Perception-related EEG is more sensitive to Alzheimer's disease effects than resting EEG.

Détails

ID Serval
serval:BIB_6552EFE836C7
Type
Article: article d'un périodique ou d'un magazine.
Collection
Publications
Titre
Perception-related EEG is more sensitive to Alzheimer's disease effects than resting EEG.
Périodique
Neurobiology of Aging
Auteur(s)
Barzegaran E., van Damme B., Meuli R., Knyazeva M.G.
ISSN
1558-1497 (Electronic)
ISSN-L
0197-4580
Statut éditorial
Publié
Date de publication
2016
Peer-reviewed
Oui
Volume
43
Pages
129-139
Langue
anglais
Résumé
To characterize the effects of Alzheimer's disease (AD) on cortical functional connectivity in perception, we analyzed interhemispheric lagged synchronization (ILS) in the source space of high-density EEG recorded in aged controls and patients with amnestic mild cognitive impairment (aMCI) or AD while they viewed collinear and noncollinear bilateral moving gratings. Beta-band ILS was lower in aMCI and AD compared with controls in a large region centered on BA39. As previously reported, in young adults, collinear iso-oriented gratings versus noncollinear gratings synchronizes EEG reflecting perceptual grouping. Only aged controls showed the expected beta-band ILS increase originating in the dorsal visual stream (BA18). The aMCI group only showed a theta-band increase in an adjacent region (BA19). In AD patients, there was no ILS increase. Regression analysis revealed that the posterior callosal area and EEG slowing predict reduction of beta but not emergence of theta ILS response. Considering that we found no between-group differences in resting ILS, perception-related EEG appears to be more sensitive to AD effects, including ILS signs of neurodegeneration and compensation.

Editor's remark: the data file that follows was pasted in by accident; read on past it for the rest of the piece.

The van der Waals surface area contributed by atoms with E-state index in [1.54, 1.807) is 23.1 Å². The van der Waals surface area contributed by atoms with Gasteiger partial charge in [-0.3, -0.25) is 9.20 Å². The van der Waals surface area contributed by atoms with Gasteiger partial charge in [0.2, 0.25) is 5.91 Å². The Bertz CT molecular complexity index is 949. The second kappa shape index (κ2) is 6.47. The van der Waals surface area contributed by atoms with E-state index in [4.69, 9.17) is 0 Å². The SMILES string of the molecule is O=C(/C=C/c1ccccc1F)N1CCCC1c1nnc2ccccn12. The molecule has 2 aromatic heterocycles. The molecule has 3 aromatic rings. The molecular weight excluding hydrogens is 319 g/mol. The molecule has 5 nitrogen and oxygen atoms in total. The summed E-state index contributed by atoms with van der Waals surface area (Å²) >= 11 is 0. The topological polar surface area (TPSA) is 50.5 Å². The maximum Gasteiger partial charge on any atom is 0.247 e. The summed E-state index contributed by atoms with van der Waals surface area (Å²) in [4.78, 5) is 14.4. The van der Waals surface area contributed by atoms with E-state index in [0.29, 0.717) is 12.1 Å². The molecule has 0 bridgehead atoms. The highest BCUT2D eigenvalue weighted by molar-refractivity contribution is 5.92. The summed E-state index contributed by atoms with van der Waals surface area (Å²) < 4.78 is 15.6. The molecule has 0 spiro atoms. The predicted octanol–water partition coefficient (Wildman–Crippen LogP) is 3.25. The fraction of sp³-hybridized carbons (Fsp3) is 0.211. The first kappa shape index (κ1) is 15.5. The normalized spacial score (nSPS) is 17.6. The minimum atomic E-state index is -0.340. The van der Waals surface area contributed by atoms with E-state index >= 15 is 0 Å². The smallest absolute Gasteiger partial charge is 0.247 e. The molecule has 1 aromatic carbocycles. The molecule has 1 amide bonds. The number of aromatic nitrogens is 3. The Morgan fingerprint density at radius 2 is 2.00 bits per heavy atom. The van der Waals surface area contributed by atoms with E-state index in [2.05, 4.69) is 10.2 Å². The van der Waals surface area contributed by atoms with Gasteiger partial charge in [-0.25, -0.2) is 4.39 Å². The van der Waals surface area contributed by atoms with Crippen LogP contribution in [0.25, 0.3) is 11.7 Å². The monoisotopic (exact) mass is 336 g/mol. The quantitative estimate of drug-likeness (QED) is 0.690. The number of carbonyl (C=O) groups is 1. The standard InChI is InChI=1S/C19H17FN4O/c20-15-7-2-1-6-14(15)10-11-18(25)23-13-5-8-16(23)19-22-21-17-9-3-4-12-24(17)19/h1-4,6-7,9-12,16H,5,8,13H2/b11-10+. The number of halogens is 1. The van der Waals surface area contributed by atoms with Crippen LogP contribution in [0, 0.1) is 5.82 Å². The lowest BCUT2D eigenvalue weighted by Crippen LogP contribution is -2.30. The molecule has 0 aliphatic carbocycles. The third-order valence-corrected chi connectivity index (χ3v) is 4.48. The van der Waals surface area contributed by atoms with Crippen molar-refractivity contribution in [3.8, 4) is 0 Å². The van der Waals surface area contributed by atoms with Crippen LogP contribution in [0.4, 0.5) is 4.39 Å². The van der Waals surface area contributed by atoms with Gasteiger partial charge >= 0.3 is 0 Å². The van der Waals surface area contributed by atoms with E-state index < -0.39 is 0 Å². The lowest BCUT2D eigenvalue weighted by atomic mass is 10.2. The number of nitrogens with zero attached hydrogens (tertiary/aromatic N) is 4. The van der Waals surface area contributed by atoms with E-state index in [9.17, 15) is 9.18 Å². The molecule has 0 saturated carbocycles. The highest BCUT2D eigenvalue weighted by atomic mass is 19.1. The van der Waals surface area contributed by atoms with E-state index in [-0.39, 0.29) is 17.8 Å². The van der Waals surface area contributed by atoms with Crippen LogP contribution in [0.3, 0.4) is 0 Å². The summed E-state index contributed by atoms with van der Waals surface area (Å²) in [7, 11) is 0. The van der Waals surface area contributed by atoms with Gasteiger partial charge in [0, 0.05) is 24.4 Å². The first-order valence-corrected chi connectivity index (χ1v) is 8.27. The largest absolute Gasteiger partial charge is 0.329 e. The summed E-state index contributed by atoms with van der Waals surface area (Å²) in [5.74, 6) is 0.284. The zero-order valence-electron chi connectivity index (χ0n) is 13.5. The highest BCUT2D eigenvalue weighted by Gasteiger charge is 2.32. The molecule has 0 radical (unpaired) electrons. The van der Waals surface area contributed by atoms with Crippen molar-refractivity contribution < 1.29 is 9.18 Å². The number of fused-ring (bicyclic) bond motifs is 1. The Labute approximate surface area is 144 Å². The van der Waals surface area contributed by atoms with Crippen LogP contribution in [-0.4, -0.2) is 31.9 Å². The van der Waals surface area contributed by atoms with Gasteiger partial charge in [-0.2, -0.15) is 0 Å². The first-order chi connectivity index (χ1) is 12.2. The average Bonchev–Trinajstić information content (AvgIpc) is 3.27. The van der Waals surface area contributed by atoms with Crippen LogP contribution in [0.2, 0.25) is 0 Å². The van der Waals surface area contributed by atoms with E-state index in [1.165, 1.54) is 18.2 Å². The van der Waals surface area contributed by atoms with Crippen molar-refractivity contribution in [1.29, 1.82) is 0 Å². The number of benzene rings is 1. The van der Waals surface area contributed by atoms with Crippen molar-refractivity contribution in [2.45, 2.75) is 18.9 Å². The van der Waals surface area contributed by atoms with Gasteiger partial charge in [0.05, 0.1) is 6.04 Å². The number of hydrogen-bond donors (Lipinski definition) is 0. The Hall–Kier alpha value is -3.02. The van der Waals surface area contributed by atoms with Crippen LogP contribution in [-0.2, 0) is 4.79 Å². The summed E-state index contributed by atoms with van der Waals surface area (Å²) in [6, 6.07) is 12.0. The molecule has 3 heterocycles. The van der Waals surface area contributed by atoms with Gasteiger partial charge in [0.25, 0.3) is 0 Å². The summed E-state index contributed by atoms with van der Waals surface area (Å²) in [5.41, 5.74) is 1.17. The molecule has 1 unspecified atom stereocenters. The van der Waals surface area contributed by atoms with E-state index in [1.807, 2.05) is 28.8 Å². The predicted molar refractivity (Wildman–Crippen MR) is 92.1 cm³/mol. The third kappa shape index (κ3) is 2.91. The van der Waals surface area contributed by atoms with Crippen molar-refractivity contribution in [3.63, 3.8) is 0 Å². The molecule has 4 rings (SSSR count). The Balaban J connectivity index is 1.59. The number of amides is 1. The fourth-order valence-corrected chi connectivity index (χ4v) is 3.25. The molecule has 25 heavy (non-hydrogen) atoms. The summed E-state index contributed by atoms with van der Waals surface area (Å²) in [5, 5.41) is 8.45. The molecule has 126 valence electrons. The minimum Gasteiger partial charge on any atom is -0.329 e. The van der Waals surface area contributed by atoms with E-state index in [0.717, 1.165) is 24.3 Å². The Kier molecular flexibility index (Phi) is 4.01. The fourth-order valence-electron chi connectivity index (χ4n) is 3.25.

Pubmed
Web of science
Création de la notice
14/06/2016 17:16
Dernière modification de la notice
20/08/2019 14:21
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